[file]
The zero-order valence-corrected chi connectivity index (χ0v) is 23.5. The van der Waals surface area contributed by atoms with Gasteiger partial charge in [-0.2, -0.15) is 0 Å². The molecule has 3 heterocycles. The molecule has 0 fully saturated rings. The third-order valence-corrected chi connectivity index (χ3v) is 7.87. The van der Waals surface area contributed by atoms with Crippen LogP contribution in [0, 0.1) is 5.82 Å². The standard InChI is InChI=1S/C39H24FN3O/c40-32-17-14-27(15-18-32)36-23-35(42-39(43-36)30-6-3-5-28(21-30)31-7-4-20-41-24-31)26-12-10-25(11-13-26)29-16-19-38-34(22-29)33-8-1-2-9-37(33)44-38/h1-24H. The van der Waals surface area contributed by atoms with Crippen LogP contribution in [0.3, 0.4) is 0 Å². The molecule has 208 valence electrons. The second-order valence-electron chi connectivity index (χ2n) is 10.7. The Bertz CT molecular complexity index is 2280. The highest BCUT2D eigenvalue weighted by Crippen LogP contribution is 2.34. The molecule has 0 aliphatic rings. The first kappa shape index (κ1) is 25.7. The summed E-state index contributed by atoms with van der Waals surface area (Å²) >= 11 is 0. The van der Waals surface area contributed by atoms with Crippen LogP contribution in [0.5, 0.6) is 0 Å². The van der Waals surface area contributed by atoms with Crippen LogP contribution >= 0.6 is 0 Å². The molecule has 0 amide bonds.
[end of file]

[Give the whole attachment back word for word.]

The zero-order valence-corrected chi connectivity index (χ0v) is 23.5. The van der Waals surface area contributed by atoms with Gasteiger partial charge in [-0.2, -0.15) is 0 Å². The molecule has 3 heterocycles. The molecule has 0 fully saturated rings. The third-order valence-corrected chi connectivity index (χ3v) is 7.87. The van der Waals surface area contributed by atoms with Crippen LogP contribution in [0, 0.1) is 5.82 Å². The standard InChI is InChI=1S/C39H24FN3O/c40-32-17-14-27(15-18-32)36-23-35(42-39(43-36)30-6-3-5-28(21-30)31-7-4-20-41-24-31)26-12-10-25(11-13-26)29-16-19-38-34(22-29)33-8-1-2-9-37(33)44-38/h1-24H. The van der Waals surface area contributed by atoms with Crippen LogP contribution in [0.3, 0.4) is 0 Å². The molecule has 208 valence electrons. The second-order valence-electron chi connectivity index (χ2n) is 10.7. The Bertz CT molecular complexity index is 2280. The highest BCUT2D eigenvalue weighted by Crippen LogP contribution is 2.34. The molecule has 0 aliphatic rings. The first kappa shape index (κ1) is 25.7. The summed E-state index contributed by atoms with van der Waals surface area (Å²) >= 11 is 0. The van der Waals surface area contributed by atoms with Crippen LogP contribution in [0.5, 0.6) is 0 Å². The van der Waals surface area contributed by atoms with Crippen LogP contribution >= 0.6 is 0 Å². The molecule has 0 amide bonds.